“Did you hear about Google introducing a new version of Docs?”
You're chatting online with a friend of yours. Both of you are interested in technology and Internet-related news. You read some news this morning about an update to Google's "Google Docs" service. You want to talk about this news with your friend. You write this.
Did you hear about Google introducing a new version of Docs?
Use this phrase to start a discussion about something that happened in the news or within your social circle. Here's an example of the second type:
Did you hear about Kylie getting engaged? I can't believe it!
You can use "Did you hear about ___" even if you strongly suspect that the listener has heard the news. But not if you know they've heard it.
When the news is someone's action, you use "someone doing something":
Did you hear about them getting arrested?
But you can also replace this part of the phrase with a noun:
Did you hear about the Nuclear Security Summit?
When you make some changes to something, you have created a new "version" of it. For example, if you draw 5 pictures of the same person at around the same time, each picture that you drew was a "version" of that drawing.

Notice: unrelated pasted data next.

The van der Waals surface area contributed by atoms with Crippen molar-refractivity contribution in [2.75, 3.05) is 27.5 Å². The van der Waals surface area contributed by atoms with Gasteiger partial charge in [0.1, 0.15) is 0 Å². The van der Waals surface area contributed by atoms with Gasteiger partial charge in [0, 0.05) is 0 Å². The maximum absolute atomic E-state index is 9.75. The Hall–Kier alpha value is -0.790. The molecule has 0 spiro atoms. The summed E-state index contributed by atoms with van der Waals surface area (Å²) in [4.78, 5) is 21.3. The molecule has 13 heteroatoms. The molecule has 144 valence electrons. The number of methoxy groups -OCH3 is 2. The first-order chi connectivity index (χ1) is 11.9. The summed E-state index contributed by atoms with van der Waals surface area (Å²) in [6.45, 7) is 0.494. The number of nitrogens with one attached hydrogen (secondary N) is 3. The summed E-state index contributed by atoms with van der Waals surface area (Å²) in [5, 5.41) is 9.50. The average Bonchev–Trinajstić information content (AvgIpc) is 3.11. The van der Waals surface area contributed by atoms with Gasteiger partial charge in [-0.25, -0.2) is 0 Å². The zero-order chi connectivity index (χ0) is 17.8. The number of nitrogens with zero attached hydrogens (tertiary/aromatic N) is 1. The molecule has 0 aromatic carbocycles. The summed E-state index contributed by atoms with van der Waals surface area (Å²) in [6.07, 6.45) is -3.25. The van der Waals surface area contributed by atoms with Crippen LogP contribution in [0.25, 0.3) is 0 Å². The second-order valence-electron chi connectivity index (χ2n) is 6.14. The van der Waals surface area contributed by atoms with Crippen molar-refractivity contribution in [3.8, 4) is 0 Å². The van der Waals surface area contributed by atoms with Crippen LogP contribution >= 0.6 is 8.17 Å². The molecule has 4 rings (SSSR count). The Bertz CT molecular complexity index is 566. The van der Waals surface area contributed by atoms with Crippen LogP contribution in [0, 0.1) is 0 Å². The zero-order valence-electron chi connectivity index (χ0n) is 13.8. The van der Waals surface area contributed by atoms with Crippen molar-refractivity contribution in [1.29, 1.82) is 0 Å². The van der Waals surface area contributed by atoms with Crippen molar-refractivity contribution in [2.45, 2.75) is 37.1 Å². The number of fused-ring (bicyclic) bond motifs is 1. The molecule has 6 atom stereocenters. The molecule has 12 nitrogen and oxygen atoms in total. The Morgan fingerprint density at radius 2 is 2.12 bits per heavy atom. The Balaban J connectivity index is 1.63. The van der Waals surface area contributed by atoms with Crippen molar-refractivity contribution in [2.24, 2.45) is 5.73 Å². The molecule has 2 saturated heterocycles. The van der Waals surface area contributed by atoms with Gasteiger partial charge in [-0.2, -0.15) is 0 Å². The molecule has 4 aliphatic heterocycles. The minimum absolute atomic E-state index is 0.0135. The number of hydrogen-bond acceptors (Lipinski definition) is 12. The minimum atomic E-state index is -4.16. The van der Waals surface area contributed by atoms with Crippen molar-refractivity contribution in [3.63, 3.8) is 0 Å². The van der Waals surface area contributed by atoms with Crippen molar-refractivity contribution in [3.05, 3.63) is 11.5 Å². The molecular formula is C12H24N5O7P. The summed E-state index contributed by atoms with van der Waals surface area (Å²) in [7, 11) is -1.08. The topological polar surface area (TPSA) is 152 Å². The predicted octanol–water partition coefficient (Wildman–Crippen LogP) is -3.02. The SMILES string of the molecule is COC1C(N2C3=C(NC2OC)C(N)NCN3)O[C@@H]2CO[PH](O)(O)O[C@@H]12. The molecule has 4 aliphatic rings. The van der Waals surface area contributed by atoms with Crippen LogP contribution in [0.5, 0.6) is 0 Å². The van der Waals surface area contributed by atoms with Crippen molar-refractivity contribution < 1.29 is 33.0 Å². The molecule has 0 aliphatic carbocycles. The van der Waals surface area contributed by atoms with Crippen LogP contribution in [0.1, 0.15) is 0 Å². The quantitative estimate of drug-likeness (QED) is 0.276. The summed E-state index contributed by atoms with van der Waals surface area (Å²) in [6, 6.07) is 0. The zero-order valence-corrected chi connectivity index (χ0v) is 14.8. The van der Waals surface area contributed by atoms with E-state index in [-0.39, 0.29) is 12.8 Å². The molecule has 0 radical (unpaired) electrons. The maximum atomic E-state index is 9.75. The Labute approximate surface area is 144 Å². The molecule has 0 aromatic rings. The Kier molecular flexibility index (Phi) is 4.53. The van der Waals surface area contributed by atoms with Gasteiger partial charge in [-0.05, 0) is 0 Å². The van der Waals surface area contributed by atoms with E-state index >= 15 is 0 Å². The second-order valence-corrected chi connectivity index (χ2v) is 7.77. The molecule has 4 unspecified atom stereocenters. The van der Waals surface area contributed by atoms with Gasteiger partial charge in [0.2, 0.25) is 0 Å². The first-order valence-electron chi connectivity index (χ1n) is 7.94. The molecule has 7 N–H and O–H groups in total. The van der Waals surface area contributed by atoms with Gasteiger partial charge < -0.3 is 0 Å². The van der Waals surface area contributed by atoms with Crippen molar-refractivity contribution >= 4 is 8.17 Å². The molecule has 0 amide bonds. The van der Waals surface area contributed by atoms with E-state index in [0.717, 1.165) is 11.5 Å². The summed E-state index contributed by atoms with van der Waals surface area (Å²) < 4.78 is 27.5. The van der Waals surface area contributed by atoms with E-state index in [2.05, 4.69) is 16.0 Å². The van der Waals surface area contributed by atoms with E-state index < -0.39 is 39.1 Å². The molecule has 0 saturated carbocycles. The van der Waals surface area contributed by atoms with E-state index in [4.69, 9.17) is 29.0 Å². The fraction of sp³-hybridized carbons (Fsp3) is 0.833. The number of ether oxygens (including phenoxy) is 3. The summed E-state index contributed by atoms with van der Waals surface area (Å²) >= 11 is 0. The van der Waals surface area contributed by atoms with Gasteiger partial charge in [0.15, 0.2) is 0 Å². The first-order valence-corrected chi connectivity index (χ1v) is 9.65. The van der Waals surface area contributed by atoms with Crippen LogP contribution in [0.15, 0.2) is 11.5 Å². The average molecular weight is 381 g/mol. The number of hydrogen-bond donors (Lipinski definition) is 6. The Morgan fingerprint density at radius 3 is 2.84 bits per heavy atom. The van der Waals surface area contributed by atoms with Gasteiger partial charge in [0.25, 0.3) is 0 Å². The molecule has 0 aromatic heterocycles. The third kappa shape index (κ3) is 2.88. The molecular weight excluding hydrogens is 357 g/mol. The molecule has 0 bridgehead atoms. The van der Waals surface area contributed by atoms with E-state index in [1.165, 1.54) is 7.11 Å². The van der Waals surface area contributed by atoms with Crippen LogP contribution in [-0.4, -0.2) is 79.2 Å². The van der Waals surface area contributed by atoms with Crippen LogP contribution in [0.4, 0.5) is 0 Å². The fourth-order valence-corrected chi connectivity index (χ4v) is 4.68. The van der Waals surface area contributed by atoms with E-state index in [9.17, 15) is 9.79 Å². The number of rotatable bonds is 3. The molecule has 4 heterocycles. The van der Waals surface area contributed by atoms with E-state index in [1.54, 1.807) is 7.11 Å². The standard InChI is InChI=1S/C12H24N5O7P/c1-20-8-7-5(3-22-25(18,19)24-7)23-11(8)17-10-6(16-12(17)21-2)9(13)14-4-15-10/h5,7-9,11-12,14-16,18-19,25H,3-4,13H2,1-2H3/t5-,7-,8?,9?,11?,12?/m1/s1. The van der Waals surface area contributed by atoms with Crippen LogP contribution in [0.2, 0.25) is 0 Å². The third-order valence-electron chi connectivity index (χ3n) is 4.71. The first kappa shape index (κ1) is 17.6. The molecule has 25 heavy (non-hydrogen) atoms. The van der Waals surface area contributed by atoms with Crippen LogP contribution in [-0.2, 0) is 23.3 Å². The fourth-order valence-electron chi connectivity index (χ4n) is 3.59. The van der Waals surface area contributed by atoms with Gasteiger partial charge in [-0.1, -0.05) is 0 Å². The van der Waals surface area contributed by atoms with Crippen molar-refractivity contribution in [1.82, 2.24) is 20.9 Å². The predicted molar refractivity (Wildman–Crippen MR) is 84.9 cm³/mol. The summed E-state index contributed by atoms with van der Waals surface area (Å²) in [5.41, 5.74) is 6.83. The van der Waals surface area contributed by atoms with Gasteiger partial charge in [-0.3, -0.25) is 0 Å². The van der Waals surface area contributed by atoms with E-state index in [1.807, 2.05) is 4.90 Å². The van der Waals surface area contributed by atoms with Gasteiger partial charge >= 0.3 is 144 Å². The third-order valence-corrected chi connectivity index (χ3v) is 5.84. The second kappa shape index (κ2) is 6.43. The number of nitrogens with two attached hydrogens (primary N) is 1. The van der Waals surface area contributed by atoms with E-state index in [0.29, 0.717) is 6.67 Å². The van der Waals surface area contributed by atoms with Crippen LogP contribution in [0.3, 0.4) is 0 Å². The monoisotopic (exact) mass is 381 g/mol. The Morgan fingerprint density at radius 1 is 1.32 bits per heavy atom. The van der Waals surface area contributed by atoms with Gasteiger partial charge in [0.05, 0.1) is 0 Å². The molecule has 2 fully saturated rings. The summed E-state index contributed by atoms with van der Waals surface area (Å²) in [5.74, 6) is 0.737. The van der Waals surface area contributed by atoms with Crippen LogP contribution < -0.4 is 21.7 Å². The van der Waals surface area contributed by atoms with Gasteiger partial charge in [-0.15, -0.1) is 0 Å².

In the case of software, companies add new features and fix problems with their software. They release these changes to their customers as a new "version". The new version usually has a new name or a number (like "Microsoft Word 2007", "Adobe Photoshop CS4", etc.).
When a company "introduces" a new product, it tells the general public that the product will be available.
You can use the phrase "___ introduced ___" if the company has started just selling the product. You can also use it if the company just announced that they were going to release the product:
They just introduced a new ultra-flat-screen TV at the Consumer Electronics Conference which is supposed to be available later this year.
Notice that this phrase is followed by the singular ("introduced a new ultra-flat-screen TV ") instead of the plural ("introduced new ultra-flat-screen TVs").